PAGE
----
Vince Staples
Hell Can Wait EP (2014)

(Def Jam)

I'd be interested to know why Stapes' post-mixtape debut is so short -- 24 minutes, free of filler but making little of an impression except the fantastic "65 Hunnid," one of the top hooks of the year. The production, handled mostly by Canadian producer Hagler, is engaging enough but it still feels like we barely know Staples, his delivery solid but undistinguished.


Bestial Burden (2014)

(Sacred Bones)

Much respect for Margaret Chardiet, who goes out and does this belligerent screamy kookiness live like all the most confrontational bits of Warhol's EPI in one person. But I wanna let something like this into my placid rabbit-owning day to day life like I want a cyst in my gut, which not coincidentally is what inspired this album. The noise audience will love it. Meanwhile, for this to be declared potential crossover into mainstream-indie listening ears is hilarious to me; it's performance art, and if the far more accessible p.a. of Yoko Ono (to whom the title cut seems almost an homage) in the '70s was never accepted wholesale by the rock audience, surely this can't be. But she is clearly interesting and well-engaged in the art of aural fury, desperation and bleak wordless storytelling, so good luck to her. (And major thanks to her for letting this run under a half-hour.)


Scott Walker & Sunn O)))
Soused (2014)


Heavy. Dumb. Arty. Funny. Ridiculous. Stagnant. Unlistenable. But it certainly beats how Brian Wilson is spending his winter years.


Mark Lanegan Band
Phantom Radio (2014)


!! CAUTION !! * At last, courtesy of one of our nationally treasured grunge holdovers, the fusion of wanky blooze rock and mid-'90s trip hop I still am not sure I needed.


Run the Jewels 2 (2014)
(Mass Appeal)

HIGHLY RECOMMENDED * Enough attention has been afforded this that I won't be telling you anything you don't know -- it's hard and strong and an incredibly confident transition from first album to second, with both Killer Mike and El-P running along unstoppably and bringing hardcore rap into a comfortable maturity. They repesent a sort of utopian ideal that, in practice, has never been more depressingly out of our reach. "One black, one white, we shoot to kill." But not just the postracial protest, not just the smashing of that specific power dynamic. It's also that they feel it's important to justify their lusting after a woman who gives good head on the Akinyele tribute "Love Again" by giving a verse up to Gangsta Boo, who wants you to put her clit in your mouth all day. El-P's excellent production is almost beside the point; you feel the likes of Afrika Bambaataa and Run-DMC being channeled for an army of kids to whom these are new, enlightened lessons. Yet it's also a party record, a menacing record, a challenge. Mike's flow still eclipses El-P's, but the gesture of this continued collaboration and its impact relies upon El's steadiness all the same. These two deserve their suddenly immense popularity completely.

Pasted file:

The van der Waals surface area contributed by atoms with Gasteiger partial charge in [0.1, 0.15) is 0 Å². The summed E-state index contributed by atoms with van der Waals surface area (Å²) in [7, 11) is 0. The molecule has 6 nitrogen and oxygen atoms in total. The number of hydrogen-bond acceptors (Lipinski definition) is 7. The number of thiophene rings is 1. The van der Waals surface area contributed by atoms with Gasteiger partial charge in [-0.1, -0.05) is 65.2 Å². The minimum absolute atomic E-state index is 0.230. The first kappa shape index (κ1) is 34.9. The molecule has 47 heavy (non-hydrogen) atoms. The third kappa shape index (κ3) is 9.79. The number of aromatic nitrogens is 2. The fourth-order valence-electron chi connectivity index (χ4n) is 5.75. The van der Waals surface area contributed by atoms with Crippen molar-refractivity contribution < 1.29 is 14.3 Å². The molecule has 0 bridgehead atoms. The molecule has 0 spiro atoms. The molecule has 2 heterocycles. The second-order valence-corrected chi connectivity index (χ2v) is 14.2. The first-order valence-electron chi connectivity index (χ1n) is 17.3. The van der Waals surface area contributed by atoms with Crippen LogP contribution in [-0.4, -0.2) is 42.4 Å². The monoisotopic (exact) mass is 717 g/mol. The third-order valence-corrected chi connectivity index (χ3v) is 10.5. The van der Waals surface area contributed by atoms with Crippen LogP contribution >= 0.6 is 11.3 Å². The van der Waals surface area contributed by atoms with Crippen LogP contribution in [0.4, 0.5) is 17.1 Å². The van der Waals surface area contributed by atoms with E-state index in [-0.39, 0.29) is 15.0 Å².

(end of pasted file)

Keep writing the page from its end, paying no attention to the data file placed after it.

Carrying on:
The Twilight Sad
Nobody Wants to Be Here and Nobody Wants to Leave (2014)

(Fat Cat)

This band's brand of minor-key maudlin pub rock has long been sort of Scotland's answer to the National (or, uh, Depeche Mode). On their new album they relax from the sustaining of tension and essentially deliver sadfaced arena rock like Suede or Elbow only drunker, more desperate. I sort of like the drab singalong "It Never Was the Same," a triumph of fist-pumping apathy. Otherwise you can get the story from the song titles -- "Drown So I Can Watch," "Pills I Swallow," "Leave the House." Goth adults doing their best to uphold the image.


Xen (2014)


One of the architects of the increasingly mainstream into-the-void sound of modern electronics, the Venezuelan producer Alejandro Ghersi, releases a proper solo debut that functions as a kind of demo reel for his talents. Beats are chopped up and fall to pieces, half-formed melodic ideas are pushed forward by the sporadically used organic instruments. It's ominous and invasive but strangely calming -- not just formless, unemotional noise. Its appeal is very limited, but Ghersi undoubtedly meant it that way.


Gruff Rhys
American Interior (2014)


Dad rock from the ex-Super Furry Animals guy.


The Hum (2014)


RECOMMENDED * Decent when they rock, better when they drone. The suite from "v" to "Off Screen" to "vi" occupies nearly a third of the album and almost wholly justifies its existence.


Damien Rice
My Favourite Faded Fantasy (2014)

(Warner Bros.)

!! CAUTION !! * People complain that Justin Timberlake's stuff goes on and on. This guy's songs run in excess of nine minutes, and he's just faux-crooning over spare acoustic guitar and strings. Indulgent boyish dross (produced by Rick Rubin!), neither beautiful nor dark nor twisted.


Marianne Faithfull
Give My Love to London (2014)